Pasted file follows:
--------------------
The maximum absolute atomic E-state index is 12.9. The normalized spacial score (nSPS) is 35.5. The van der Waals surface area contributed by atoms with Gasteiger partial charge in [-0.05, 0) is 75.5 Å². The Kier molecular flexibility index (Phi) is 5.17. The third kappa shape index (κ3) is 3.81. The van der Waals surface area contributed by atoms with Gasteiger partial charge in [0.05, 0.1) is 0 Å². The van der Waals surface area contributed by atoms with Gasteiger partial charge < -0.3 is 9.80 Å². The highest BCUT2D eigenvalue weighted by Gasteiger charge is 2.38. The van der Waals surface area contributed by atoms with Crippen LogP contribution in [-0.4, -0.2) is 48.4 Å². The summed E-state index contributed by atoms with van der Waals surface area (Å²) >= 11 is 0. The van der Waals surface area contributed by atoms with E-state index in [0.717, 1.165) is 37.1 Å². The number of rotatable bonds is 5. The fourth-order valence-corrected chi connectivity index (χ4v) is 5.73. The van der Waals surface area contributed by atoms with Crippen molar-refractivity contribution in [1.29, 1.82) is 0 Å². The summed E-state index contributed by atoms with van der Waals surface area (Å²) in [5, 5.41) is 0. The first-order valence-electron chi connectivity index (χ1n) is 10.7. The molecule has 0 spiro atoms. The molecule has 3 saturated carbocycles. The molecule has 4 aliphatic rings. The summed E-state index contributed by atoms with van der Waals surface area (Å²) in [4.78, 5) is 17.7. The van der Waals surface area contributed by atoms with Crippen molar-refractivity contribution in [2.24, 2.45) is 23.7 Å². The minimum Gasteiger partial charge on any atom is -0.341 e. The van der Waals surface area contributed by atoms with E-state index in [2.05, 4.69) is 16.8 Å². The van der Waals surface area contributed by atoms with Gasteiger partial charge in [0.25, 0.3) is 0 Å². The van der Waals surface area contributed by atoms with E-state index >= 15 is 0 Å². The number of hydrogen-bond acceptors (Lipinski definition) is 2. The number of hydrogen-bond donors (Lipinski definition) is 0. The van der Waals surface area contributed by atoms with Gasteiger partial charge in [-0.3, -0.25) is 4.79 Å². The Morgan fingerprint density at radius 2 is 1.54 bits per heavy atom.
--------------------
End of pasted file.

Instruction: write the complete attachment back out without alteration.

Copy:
The maximum absolute atomic E-state index is 12.9. The normalized spacial score (nSPS) is 35.5. The van der Waals surface area contributed by atoms with Gasteiger partial charge in [-0.05, 0) is 75.5 Å². The Kier molecular flexibility index (Phi) is 5.17. The third kappa shape index (κ3) is 3.81. The van der Waals surface area contributed by atoms with Gasteiger partial charge in [0.05, 0.1) is 0 Å². The van der Waals surface area contributed by atoms with Gasteiger partial charge < -0.3 is 9.80 Å². The highest BCUT2D eigenvalue weighted by Gasteiger charge is 2.38. The van der Waals surface area contributed by atoms with Crippen LogP contribution in [-0.4, -0.2) is 48.4 Å². The summed E-state index contributed by atoms with van der Waals surface area (Å²) >= 11 is 0. The van der Waals surface area contributed by atoms with E-state index in [0.717, 1.165) is 37.1 Å². The number of rotatable bonds is 5. The fourth-order valence-corrected chi connectivity index (χ4v) is 5.73. The van der Waals surface area contributed by atoms with Crippen molar-refractivity contribution in [1.29, 1.82) is 0 Å². The summed E-state index contributed by atoms with van der Waals surface area (Å²) in [5, 5.41) is 0. The first-order valence-electron chi connectivity index (χ1n) is 10.7. The molecule has 0 spiro atoms. The molecule has 3 saturated carbocycles. The molecule has 4 aliphatic rings. The summed E-state index contributed by atoms with van der Waals surface area (Å²) in [4.78, 5) is 17.7. The van der Waals surface area contributed by atoms with Crippen molar-refractivity contribution in [2.24, 2.45) is 23.7 Å². The minimum Gasteiger partial charge on any atom is -0.341 e. The van der Waals surface area contributed by atoms with E-state index in [2.05, 4.69) is 16.8 Å². The van der Waals surface area contributed by atoms with Gasteiger partial charge in [0.25, 0.3) is 0 Å². The van der Waals surface area contributed by atoms with E-state index >= 15 is 0 Å². The number of hydrogen-bond acceptors (Lipinski definition) is 2. The number of hydrogen-bond donors (Lipinski definition) is 0. The van der Waals surface area contributed by atoms with Gasteiger partial charge in [-0.3, -0.25) is 4.79 Å². The Morgan fingerprint density at radius 2 is 1.54 bits per heavy atom.